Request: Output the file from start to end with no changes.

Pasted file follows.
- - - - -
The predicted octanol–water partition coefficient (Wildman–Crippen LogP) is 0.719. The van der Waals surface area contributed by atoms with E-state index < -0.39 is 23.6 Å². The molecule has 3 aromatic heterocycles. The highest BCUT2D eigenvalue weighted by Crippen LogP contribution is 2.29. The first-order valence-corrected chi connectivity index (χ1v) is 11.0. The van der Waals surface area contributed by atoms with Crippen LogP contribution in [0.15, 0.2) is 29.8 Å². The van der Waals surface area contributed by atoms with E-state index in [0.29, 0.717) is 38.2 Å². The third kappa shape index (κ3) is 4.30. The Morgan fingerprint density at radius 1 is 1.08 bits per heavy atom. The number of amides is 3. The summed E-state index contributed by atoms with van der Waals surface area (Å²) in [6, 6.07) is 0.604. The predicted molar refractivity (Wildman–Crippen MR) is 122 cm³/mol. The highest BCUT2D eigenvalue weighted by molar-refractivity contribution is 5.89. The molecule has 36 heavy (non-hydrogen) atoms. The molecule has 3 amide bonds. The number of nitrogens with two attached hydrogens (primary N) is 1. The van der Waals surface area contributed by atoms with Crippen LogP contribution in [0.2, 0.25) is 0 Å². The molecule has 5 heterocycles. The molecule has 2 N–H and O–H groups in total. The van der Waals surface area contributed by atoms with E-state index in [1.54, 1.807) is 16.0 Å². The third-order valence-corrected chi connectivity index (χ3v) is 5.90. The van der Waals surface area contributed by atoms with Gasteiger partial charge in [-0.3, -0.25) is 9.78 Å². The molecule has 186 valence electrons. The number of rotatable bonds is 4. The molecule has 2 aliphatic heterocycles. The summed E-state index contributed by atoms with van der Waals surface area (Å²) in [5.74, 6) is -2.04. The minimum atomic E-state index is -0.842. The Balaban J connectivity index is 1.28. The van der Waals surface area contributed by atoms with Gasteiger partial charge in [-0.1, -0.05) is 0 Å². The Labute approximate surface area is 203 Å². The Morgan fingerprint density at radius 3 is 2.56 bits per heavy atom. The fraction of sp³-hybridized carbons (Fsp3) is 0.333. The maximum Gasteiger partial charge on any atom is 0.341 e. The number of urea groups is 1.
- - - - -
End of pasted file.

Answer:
The predicted octanol–water partition coefficient (Wildman–Crippen LogP) is 0.719. The van der Waals surface area contributed by atoms with E-state index < -0.39 is 23.6 Å². The molecule has 3 aromatic heterocycles. The highest BCUT2D eigenvalue weighted by Crippen LogP contribution is 2.29. The first-order valence-corrected chi connectivity index (χ1v) is 11.0. The van der Waals surface area contributed by atoms with Crippen LogP contribution in [0.15, 0.2) is 29.8 Å². The van der Waals surface area contributed by atoms with E-state index in [0.29, 0.717) is 38.2 Å². The third kappa shape index (κ3) is 4.30. The Morgan fingerprint density at radius 1 is 1.08 bits per heavy atom. The number of amides is 3. The summed E-state index contributed by atoms with van der Waals surface area (Å²) in [6, 6.07) is 0.604. The predicted molar refractivity (Wildman–Crippen MR) is 122 cm³/mol. The highest BCUT2D eigenvalue weighted by molar-refractivity contribution is 5.89. The molecule has 36 heavy (non-hydrogen) atoms. The molecule has 3 amide bonds. The number of nitrogens with two attached hydrogens (primary N) is 1. The van der Waals surface area contributed by atoms with Crippen LogP contribution in [0.2, 0.25) is 0 Å². The molecule has 5 heterocycles. The molecule has 2 N–H and O–H groups in total. The van der Waals surface area contributed by atoms with E-state index in [1.54, 1.807) is 16.0 Å². The third-order valence-corrected chi connectivity index (χ3v) is 5.90. The van der Waals surface area contributed by atoms with Gasteiger partial charge in [-0.3, -0.25) is 9.78 Å². The molecule has 186 valence electrons. The number of rotatable bonds is 4. The molecule has 2 aliphatic heterocycles. The summed E-state index contributed by atoms with van der Waals surface area (Å²) in [5.74, 6) is -2.04. The minimum atomic E-state index is -0.842. The Balaban J connectivity index is 1.28. The van der Waals surface area contributed by atoms with Gasteiger partial charge in [-0.1, -0.05) is 0 Å². The Labute approximate surface area is 203 Å². The Morgan fingerprint density at radius 3 is 2.56 bits per heavy atom. The fraction of sp³-hybridized carbons (Fsp3) is 0.333. The maximum Gasteiger partial charge on any atom is 0.341 e. The number of urea groups is 1.